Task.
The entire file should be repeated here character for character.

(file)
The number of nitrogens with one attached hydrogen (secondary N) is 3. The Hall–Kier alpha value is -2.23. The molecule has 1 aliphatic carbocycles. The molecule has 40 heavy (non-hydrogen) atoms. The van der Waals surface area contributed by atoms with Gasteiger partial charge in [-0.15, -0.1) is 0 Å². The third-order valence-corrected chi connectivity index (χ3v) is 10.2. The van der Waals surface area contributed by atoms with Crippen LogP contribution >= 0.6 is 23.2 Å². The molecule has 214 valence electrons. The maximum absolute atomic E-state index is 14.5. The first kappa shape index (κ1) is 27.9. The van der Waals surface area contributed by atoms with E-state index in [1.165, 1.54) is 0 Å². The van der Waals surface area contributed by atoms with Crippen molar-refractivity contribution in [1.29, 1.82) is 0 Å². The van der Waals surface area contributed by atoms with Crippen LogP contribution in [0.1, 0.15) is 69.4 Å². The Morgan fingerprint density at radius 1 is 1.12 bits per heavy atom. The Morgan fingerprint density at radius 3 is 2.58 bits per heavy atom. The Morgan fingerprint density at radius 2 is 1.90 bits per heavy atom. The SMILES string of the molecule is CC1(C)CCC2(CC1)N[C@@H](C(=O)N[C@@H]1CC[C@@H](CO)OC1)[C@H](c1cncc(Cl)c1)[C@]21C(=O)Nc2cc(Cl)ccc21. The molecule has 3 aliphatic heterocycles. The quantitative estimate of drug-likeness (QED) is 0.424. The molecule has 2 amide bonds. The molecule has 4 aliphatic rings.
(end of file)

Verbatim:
The number of nitrogens with one attached hydrogen (secondary N) is 3. The Hall–Kier alpha value is -2.23. The molecule has 1 aliphatic carbocycles. The molecule has 40 heavy (non-hydrogen) atoms. The van der Waals surface area contributed by atoms with Gasteiger partial charge in [-0.15, -0.1) is 0 Å². The third-order valence-corrected chi connectivity index (χ3v) is 10.2. The van der Waals surface area contributed by atoms with Crippen LogP contribution >= 0.6 is 23.2 Å². The molecule has 214 valence electrons. The maximum absolute atomic E-state index is 14.5. The first kappa shape index (κ1) is 27.9. The van der Waals surface area contributed by atoms with E-state index in [1.165, 1.54) is 0 Å². The van der Waals surface area contributed by atoms with Crippen molar-refractivity contribution in [1.29, 1.82) is 0 Å². The van der Waals surface area contributed by atoms with Crippen LogP contribution in [0.1, 0.15) is 69.4 Å². The Morgan fingerprint density at radius 1 is 1.12 bits per heavy atom. The Morgan fingerprint density at radius 3 is 2.58 bits per heavy atom. The Morgan fingerprint density at radius 2 is 1.90 bits per heavy atom. The SMILES string of the molecule is CC1(C)CCC2(CC1)N[C@@H](C(=O)N[C@@H]1CC[C@@H](CO)OC1)[C@H](c1cncc(Cl)c1)[C@]21C(=O)Nc2cc(Cl)ccc21. The molecule has 3 aliphatic heterocycles. The quantitative estimate of drug-likeness (QED) is 0.424. The molecule has 2 amide bonds. The molecule has 4 aliphatic rings.